Project S

Project S: Chapter 1 – A Bit About Sakura Wars

Before we begin the project proper, I’d like to give a bit of background on the very title we’ll be devoting an untold number of hours to in the next several months. Sakura Wars is a cross between a strategy RPG and a visual novel (read: dating sim) that is set in an alternate version of 1920s-era Japan. In this world, steam power gave society a kick in the pants, and led to the introduction of many modern conveniences. For many, peace has reigned since the great Kouma War of 1918, when the damned rose up against humanity and a massive demon appeared on the Nihon-bashi bridge. While the Imperia Army’s anti-demon team was able to defeat an seal the beast, the cost was high, and many lost their lives in the skirmish. In the years that followed, an international effort led to the formation of the Imperial Capital Defense Program and the Imperial Assault Troop as a measure to protect Japan from future supernatural threats. To even the odds, the military, partnering with Kanzaki Heavy Industries (this name becomes important, I swear!) to develop a robot powered not only by steam, but also by spiritual energy. During tests of the prototype, known as an “Oubu”, only one young girl was able to operate the device, which led to a misconception that only women could serve as pilots. And thus, the military began enlisting women from across the globe to join the force. The secret division was headquartered at the Grand Imperial Theater in the heart of Ginza. The division’s members were to lead double lives: in public, they were residents of the theater, and part of the Imperial Opera Troupe. It was believed that through the power of their songs, the troupe could suppress the looming evil in a traditional manner, and conquer their own demons on the battlefield of the stage to attain trust and confidence. Ichiro Ohgami is an ensign in the Imperial Navy, is summoned to take on the role of commander in the Imperial Assault Troop. Due to the secrecy of the operation, the only orders he has are to “go to Ueno Park.” Upon his arrival, though, he’s met by a young girl, rather than the usual military brass. Things get even more confusing as he’s led to a theater, and informed that his new duties involve clipping tickets and helping customers. While it’s hardly the type of job he was expecting, Ohgami needn’t worry about missing out on the action. A number of creatures of the night are poised and ready to strike Tokyo. They’re just waiting for the perfect moment.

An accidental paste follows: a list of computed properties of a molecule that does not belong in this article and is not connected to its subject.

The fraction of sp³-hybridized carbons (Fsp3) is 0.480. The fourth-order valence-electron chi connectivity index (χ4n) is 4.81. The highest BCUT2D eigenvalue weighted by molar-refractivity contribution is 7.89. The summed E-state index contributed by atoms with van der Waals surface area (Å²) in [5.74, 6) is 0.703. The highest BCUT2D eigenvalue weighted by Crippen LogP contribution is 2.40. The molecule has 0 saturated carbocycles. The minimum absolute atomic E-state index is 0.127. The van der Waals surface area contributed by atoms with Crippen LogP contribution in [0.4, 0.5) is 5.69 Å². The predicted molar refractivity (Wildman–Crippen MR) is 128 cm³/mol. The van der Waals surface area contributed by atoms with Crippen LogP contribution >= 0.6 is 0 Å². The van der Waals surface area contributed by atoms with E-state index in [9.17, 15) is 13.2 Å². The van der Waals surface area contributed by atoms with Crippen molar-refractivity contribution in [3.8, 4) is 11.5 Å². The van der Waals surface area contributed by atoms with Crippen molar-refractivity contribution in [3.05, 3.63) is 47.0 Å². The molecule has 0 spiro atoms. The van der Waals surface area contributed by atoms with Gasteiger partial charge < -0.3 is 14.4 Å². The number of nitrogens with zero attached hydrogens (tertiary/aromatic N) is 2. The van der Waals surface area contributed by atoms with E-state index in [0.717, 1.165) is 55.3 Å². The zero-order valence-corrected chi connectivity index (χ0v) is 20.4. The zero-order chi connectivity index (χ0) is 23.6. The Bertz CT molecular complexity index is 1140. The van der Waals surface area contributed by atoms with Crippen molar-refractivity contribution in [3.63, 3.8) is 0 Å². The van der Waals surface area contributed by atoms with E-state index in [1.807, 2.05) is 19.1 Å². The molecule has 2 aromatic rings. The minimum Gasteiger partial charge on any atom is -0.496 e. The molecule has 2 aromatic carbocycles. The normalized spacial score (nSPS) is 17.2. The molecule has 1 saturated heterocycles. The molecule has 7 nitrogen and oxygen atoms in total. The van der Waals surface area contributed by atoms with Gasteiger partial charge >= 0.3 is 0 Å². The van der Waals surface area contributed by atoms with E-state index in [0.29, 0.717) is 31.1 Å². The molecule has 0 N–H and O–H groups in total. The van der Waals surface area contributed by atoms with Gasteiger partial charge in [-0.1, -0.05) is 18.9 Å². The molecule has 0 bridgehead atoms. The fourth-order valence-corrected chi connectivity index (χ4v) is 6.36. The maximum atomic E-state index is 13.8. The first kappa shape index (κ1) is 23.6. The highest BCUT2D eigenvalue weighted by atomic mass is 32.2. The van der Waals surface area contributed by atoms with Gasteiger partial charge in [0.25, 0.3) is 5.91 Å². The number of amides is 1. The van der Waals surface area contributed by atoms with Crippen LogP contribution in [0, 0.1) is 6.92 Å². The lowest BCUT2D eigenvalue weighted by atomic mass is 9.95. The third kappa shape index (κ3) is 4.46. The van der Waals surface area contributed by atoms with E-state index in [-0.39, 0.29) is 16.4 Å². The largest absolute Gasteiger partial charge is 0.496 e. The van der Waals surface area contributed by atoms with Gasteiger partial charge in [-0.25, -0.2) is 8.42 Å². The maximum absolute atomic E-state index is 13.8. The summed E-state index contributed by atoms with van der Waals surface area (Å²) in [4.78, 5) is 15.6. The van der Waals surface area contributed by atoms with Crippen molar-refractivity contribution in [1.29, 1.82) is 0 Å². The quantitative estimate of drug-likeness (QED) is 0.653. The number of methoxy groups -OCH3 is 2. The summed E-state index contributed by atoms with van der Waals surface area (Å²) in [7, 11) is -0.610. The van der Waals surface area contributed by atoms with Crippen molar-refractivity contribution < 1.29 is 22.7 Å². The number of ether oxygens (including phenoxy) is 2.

Sakura Wars was originally released on the Sega Saturn in 1996, and quickly became a cultural phenomenon in Japan. The title was an instant hit, as it moved over 360,000 copies in its first year of release. In addition to the usual array of action figures, OVAs, and soundtracks that accompany most hit games, it managed to reach outside of the gaming world to attract audiences normally associated with the hobby. In particular, the franchise spawned a highly successful series of stage shows, which still run to date, and feature various musical numbers from across the series. Sakura Wars was later re-released in 2000 on the Dreamcast and the PC, and remade for the PlayStation 2 in 2003. NIS America released Sakura Wars V in the west as Sakura Wars: So Long, My Love, which was hit stores in the latter half of 2010.

The Process

Before we begin, there are a two ways that this project can go:

  • A straight-forward, no-frills translate and play-through
  • A more laid-back and loose experience with commentary and jokes interspersed between dialogue, and requests for input on certain choices.

Either way, my goal is to have the game done fully by the end of the project. I won’t be doing anything to discredit the actual work going into this in either way, and commentary will be clearly noted in some form.With that in mind, what would you like to see from this? Feel free to leave your comments and chime in! Note: For this run, we’ll be using the PC version. I’ll be making attempts to translate the animated cut-scenes as needed, using annotations to provide subtitles. For example, let’s take a look at the intro cutscene:

About the author

Samantha Ferreira

Samantha Ferreira is Anime Herald’s founder and editor-in-chief. A Rhode Island native, Samantha has been an anime fan since 1992, and an active member of the anime press since 2002, when she began working as a reviewer for Anime Dream. She launched Anime Herald in 2010, and continues to oversee its operations to this day. Outside of journalism, Samantha actively studies the history of the North American anime fandom and industry, with a particular focus on the 2000s anime boom and bust. She’s a huge fan of all things Sakura Wars, and maintains series fansite Combat Revue Review when she has free time available. When not in the Anime Herald Discord, Samantha can typically be found on Bluesky.

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